With this formula, attendance and neatness count in overall performance only to the extent that they support student achievement. With this formula, schools failing to produce basic skills are identified as failing schools no matter what else they produce.

J.E. Stone
Education Consumers Clearing House
Johnson City, Tenn.

National Certification: A Sampling of Teacher Testimonials

To the Editor:

Michael Podgursky’s Commentary on national board certification for teachers defies common sense (“Should States Subsidize National Certification?,” April 11, 2001.) It only stands to reason that student learning is enhanced by teachers who are more knowledgeable in their field and are skillful at teaching it to others.

The National Board for Professional Teaching Standards has revolutionized the teaching profession by defining the knowledge and skills that add up to teaching excellence. Like physicians, architects, and other professionals, teachers now have clear and objective standards for identifying accomplished practice and recognizing those who apply it.

National board certification requires applicants to spend months documenting student learning and videotaping their teaching and classroom interactions to produce a professional portfolio. The strength of the process lies in the requirement for actual classroom documentation and evidence, rather than relying on personal recommendations as Mr. Podgursky suggests.

Candidates must also demonstrate their content knowledge through a challenging assessment-center experience, where they are tested exclusively on subject-matter material. National board certification is indeed a rigorous assessment based on standards developed by classroom teachers (and other content experts) for classroom teachers.

Like anyone who has gained additional expertise, board-certified teachers deserve to be rewarded. States that provide incentives to nationally certified teachers are creating more options for experienced teachers, more mentors for new teachers, and more spokespeople for the profession.

Bob Chase
National Education Association
Washington, D.C.

To the Editor:

Those who judge the portfolio entries and assessment-center exercises for national board certification do receive training and, more importantly, must prove their ability to assess sample work before they are allowed to score entries. The writer of your essay seems to think that they receive a bit of training, then are “turned loose.”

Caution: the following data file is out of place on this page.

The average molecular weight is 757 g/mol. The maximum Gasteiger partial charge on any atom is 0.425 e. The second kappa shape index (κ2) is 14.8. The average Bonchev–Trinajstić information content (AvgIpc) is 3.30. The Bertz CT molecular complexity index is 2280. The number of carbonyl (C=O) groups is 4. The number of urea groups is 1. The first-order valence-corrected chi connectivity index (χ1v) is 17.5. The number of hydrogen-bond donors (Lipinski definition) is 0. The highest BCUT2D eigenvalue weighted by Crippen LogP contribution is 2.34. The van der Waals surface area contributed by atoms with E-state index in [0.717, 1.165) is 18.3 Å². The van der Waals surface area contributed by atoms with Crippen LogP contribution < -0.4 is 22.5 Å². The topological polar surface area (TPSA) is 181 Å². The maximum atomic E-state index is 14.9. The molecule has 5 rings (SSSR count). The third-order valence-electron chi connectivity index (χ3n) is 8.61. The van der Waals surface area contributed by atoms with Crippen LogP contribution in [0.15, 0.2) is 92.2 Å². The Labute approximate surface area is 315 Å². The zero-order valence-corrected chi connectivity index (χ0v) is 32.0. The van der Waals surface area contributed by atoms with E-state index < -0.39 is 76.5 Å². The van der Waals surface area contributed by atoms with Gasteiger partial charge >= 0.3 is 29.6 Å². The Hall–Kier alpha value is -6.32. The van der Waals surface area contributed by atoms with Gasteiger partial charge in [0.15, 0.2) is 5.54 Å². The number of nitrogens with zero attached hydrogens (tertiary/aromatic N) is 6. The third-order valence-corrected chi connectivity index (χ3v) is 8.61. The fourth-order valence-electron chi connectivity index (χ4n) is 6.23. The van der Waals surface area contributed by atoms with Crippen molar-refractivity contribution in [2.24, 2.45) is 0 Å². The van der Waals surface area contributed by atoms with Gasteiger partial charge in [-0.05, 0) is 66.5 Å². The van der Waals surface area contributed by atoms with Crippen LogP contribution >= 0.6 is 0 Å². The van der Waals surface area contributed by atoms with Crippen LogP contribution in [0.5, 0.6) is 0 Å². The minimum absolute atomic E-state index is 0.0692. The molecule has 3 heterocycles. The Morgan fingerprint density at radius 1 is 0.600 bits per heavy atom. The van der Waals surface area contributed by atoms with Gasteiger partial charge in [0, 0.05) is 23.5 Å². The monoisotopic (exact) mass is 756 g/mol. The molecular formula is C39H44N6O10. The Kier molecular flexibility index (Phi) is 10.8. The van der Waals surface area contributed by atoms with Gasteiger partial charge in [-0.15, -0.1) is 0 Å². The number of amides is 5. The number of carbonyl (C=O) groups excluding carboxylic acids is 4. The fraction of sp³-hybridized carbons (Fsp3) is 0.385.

Even after they are trained and have proven their ability by correctly scoring samples previously scored by outstanding assessors, their continuing scoring efforts are monitored by having their work randomly selected for rescoring.

Most of those who assess fall into at least one of three categories: national board-certified teachers who were impressed and pleased at the improvement in their own practice and want to continue that improvement; people interested in certification who look at the assessment process as a way to learn more; and members of college and university faculties, which recognize assessors’ training and assessing as a major professional-development process in itself and, therefore, offer graduate or recertification credit to assessors.

This makes assessing national board entries a way to recognize and overcome one’s biases, learn a lot from the writings of other educators, improve knowledge and understanding of the national board requirements, and earn graduate credit toward a degree or recertification while earning income. It’s a good deal, and qualified professionals see it as an opportunity, not as a low-paying job.

Having achieved national board certification after 25 years of teaching and many, many hours of graduate work and professional training through workshops, I can say that the board process improved my practice as much as all the rest combined. Although this may not be true for everyone, it is true for the board-certified teachers I know.

Put this improvement and professional development together with the fact that a high percentage of applicants are already recognized as outstanding teachers, and you can justify all the incentives being offered and still ask, “Why not more?”

By the way, all four finalists for National Teacher of the Year this year are national board-certified teachers.

L.J. Fleming
Liberty, S.C.

To the Editor:

I am a national board-certified physics teacher (I teach in a magnet school), and I object to many of the premises of Michael Podgursky’s essay.

As a teacher with 34 years of experience, I was skeptical of what the national certification experience would mean to me and, especially, to my students. I found the process riveting in its thoroughness and depth.